NEW YORK, NY - NOVEMBER 01: (L-R) Figure skater Ashley Wagner, skier Gus Kenworthy and skier Lindsey Vonn take a selfie during the 100 Days Out 2018 PyeongChang Winter Olympics Celebration - Team USA in Times Square on November 1, 2017 in New York City. (Photo by Mike Stobe/Getty Images for USOC)
July 12, 2017; Los Angeles, CA, USA; Olympic skier Gus Kenworthy and partner Matthew Wilkas arrive for the 2017 ESPYS at Microsoft Theater. Mandatory Credit: Jayne Kamin-Oncea-USA TODAY Sports
Gold winner Joss Christensen (C), silver medalist Gus Kenworthy (L) and bronze medalist Nicholas Goepper of the U.S. celebrate during the medal ceremony of the men's freestyle skiing slopestyle finals at the 2014 Sochi Winter Olympics, February 13, 2014. REUTERS/Eric Gaillard (RUSSIA - Tags: SPORT OLYMPICS SPORT SKIING)
Silver medalist Gus Kenworthy (L) of the U.S. celebrates as his compatriot, gold winner Joss Christensen, watches during the medal ceremony of the men's freestyle skiing slopestyle finals at the 2014 Sochi Winter Olympics, February 13, 2014. REUTERS/Eric Gaillard (RUSSIA - Tags: SPORT OLYMPICS SPORT SKIING)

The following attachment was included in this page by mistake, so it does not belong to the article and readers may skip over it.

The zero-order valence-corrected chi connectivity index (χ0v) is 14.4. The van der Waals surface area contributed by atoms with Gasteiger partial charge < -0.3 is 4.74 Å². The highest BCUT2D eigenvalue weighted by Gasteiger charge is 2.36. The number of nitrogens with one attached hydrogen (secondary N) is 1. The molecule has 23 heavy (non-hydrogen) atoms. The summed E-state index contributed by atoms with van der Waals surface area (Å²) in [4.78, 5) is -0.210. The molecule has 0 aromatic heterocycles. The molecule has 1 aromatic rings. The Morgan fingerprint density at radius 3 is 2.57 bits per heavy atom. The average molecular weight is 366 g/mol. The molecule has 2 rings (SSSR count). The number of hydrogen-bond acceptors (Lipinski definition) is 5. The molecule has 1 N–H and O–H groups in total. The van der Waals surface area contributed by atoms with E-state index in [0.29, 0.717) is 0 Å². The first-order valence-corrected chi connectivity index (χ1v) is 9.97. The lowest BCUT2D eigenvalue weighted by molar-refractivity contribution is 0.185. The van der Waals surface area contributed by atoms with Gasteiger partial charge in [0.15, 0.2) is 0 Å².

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Kenworthy, who, on top of the silver medal, made a name for himself for adopting a number of stray dogs from Sochi, said he was too afraid to do so during the Sochi Games, which took place before he came out publicly.

“That’s something that I wanted at the last Olympics – to share a kiss with my boyfriend at the bottom – and it was something that I was too scared to do for myself,” Kenworthy said. “And so to be able to do that, to give him a kiss, to have that affection broadcasted for the world is incredible. I think that’s the only way to really change perceptions, break down homophobia, break down barriers is through representation. And that’s definitely not something I had as a kid. I definitely didn’t see a gay athlete at the Olympics kissing their boyfriend. And I think if I had, it would’ve made it a lot easier for me.”

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Sam Cooper is a writer for Yahoo Sports. Have a tip? Email him or follow him on Twitter!